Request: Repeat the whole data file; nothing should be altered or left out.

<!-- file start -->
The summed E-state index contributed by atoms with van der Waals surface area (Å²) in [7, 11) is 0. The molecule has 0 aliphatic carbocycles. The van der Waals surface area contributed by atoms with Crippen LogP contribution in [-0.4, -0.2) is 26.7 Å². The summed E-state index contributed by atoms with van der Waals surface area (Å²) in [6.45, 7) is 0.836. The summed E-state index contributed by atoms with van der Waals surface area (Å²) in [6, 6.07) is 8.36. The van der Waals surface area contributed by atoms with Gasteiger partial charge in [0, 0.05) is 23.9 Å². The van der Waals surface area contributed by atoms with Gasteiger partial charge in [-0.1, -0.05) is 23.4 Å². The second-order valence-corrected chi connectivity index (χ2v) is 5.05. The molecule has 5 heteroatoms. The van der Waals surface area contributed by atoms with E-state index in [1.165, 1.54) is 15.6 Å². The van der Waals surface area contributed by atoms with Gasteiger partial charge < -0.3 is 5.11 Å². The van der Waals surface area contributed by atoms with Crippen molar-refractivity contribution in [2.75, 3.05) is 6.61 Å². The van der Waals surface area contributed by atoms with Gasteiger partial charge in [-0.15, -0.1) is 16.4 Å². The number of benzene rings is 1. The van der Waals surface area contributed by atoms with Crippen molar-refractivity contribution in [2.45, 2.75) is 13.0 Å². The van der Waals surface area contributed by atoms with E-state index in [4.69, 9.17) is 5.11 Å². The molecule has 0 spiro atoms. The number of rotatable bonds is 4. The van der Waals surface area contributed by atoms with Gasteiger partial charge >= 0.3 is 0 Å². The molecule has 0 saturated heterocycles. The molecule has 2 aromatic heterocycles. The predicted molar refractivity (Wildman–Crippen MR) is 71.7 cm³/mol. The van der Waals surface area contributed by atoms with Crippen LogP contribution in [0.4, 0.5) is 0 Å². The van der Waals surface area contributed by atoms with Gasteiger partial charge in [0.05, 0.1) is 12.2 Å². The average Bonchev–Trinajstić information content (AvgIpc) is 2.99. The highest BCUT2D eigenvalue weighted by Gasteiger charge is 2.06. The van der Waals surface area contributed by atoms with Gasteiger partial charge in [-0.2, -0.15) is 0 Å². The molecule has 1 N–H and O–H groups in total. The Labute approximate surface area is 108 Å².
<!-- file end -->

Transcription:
The summed E-state index contributed by atoms with van der Waals surface area (Å²) in [7, 11) is 0. The molecule has 0 aliphatic carbocycles. The van der Waals surface area contributed by atoms with Crippen LogP contribution in [-0.4, -0.2) is 26.7 Å². The summed E-state index contributed by atoms with van der Waals surface area (Å²) in [6.45, 7) is 0.836. The summed E-state index contributed by atoms with van der Waals surface area (Å²) in [6, 6.07) is 8.36. The van der Waals surface area contributed by atoms with Gasteiger partial charge in [0, 0.05) is 23.9 Å². The van der Waals surface area contributed by atoms with Gasteiger partial charge in [-0.1, -0.05) is 23.4 Å². The second-order valence-corrected chi connectivity index (χ2v) is 5.05. The molecule has 5 heteroatoms. The van der Waals surface area contributed by atoms with E-state index in [1.165, 1.54) is 15.6 Å². The van der Waals surface area contributed by atoms with Gasteiger partial charge < -0.3 is 5.11 Å². The van der Waals surface area contributed by atoms with Crippen molar-refractivity contribution in [2.75, 3.05) is 6.61 Å². The van der Waals surface area contributed by atoms with Gasteiger partial charge in [-0.15, -0.1) is 16.4 Å². The number of benzene rings is 1. The van der Waals surface area contributed by atoms with Crippen molar-refractivity contribution in [2.45, 2.75) is 13.0 Å². The van der Waals surface area contributed by atoms with E-state index in [4.69, 9.17) is 5.11 Å². The molecule has 0 spiro atoms. The number of rotatable bonds is 4. The van der Waals surface area contributed by atoms with Gasteiger partial charge >= 0.3 is 0 Å². The molecule has 0 saturated heterocycles. The molecule has 2 aromatic heterocycles. The predicted molar refractivity (Wildman–Crippen MR) is 71.7 cm³/mol. The van der Waals surface area contributed by atoms with Crippen LogP contribution in [0.4, 0.5) is 0 Å². The van der Waals surface area contributed by atoms with Gasteiger partial charge in [0.05, 0.1) is 12.2 Å². The average Bonchev–Trinajstić information content (AvgIpc) is 2.99. The highest BCUT2D eigenvalue weighted by Gasteiger charge is 2.06. The van der Waals surface area contributed by atoms with Gasteiger partial charge in [-0.2, -0.15) is 0 Å². The molecule has 1 N–H and O–H groups in total. The Labute approximate surface area is 108 Å².